The master is built upon challenges in the first three quartiles. It is interesting to see that the challenges grow in complexity and size. The complexity increases for example on the number of stakeholders and ‘fuzziness’ of the challenge.  

One of the lessons learned is that a challenge is a vehicle for learning and that group work on a challenge is a great way to “train” skills. Discussions after the presentations went into how students are really independent (conscious about choices) in this programme and that they also define a focus of learning in their personal development plan.

Discussion
After the two presentations the participants interacted with each other on a Miro Board in break out groups. They discussed their own experiences and gave tips and advice to the presenters. Some interesting questions were addressed like:

  • How to scale the assessment procedure, is it doable to have oral exams (and reports)
  • How to assure interdisciplinarity in a degree programme?

The development in complexity from Thomas was seen as a useful addition and could be used in other educational programmes as well. We had a successful 2nd webinar and are really looking forward to the next one.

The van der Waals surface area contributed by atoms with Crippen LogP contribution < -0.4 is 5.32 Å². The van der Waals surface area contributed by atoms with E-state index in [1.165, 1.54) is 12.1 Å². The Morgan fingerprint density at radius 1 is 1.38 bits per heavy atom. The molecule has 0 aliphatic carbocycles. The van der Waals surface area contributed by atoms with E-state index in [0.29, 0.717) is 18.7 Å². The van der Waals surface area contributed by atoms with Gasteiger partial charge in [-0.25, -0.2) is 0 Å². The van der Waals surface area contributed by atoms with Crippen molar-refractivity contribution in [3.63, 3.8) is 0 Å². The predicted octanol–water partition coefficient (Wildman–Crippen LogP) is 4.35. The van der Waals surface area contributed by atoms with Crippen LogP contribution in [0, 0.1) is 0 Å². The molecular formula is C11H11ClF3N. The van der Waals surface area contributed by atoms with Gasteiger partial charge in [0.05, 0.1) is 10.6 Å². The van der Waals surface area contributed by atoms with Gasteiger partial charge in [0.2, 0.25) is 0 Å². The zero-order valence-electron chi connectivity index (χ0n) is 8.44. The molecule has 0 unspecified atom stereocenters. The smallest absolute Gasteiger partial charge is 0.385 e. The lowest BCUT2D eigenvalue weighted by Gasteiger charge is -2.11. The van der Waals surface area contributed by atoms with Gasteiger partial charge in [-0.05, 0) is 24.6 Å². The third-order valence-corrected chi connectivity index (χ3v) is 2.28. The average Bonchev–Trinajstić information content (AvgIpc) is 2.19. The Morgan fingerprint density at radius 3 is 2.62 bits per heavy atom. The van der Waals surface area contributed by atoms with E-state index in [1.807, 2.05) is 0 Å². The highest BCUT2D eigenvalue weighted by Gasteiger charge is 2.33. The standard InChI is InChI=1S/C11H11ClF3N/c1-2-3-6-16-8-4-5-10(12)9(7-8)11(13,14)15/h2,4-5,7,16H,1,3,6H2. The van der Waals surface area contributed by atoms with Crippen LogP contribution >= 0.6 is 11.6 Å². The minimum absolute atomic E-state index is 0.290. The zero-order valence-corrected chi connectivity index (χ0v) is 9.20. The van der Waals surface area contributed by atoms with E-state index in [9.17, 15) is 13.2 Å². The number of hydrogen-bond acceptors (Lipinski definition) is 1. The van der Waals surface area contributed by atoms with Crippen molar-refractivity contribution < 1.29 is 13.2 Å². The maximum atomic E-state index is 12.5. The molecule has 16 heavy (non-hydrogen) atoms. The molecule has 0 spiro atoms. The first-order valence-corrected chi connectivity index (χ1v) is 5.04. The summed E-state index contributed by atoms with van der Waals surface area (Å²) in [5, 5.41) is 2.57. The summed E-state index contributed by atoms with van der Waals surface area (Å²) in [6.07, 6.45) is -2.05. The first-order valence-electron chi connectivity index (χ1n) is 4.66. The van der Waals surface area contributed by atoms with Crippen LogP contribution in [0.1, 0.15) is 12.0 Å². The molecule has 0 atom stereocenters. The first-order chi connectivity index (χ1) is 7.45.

More information
Want to know more? You can find the full video of both presentations here.  Join us for the next session on the on the 14th of April, when it’s TU Eindhoven’s turn to show how they incorporate CBE.

About the webinar series
4TU.CEE started a new webinar series on challenge-based-education at the 4TUs. Many good inspiring initiatives already exist in curricula. We wish to engage in an open debate about the best ways to implement challenge-based learning at the 4TUs.

The series respectively focuses on:

  • How to get a challenge for challenge-based learning? – TU Delft
  • How to realise interdisciplinarity in challenge-based education? – University of Twente
  • How to realise challenge-based education in innovation spaces? – TU Eindhoven
  • How to prepare students with professional skills for challenge-based education? – WUR
  • How is challenge-based education realised in other European countries?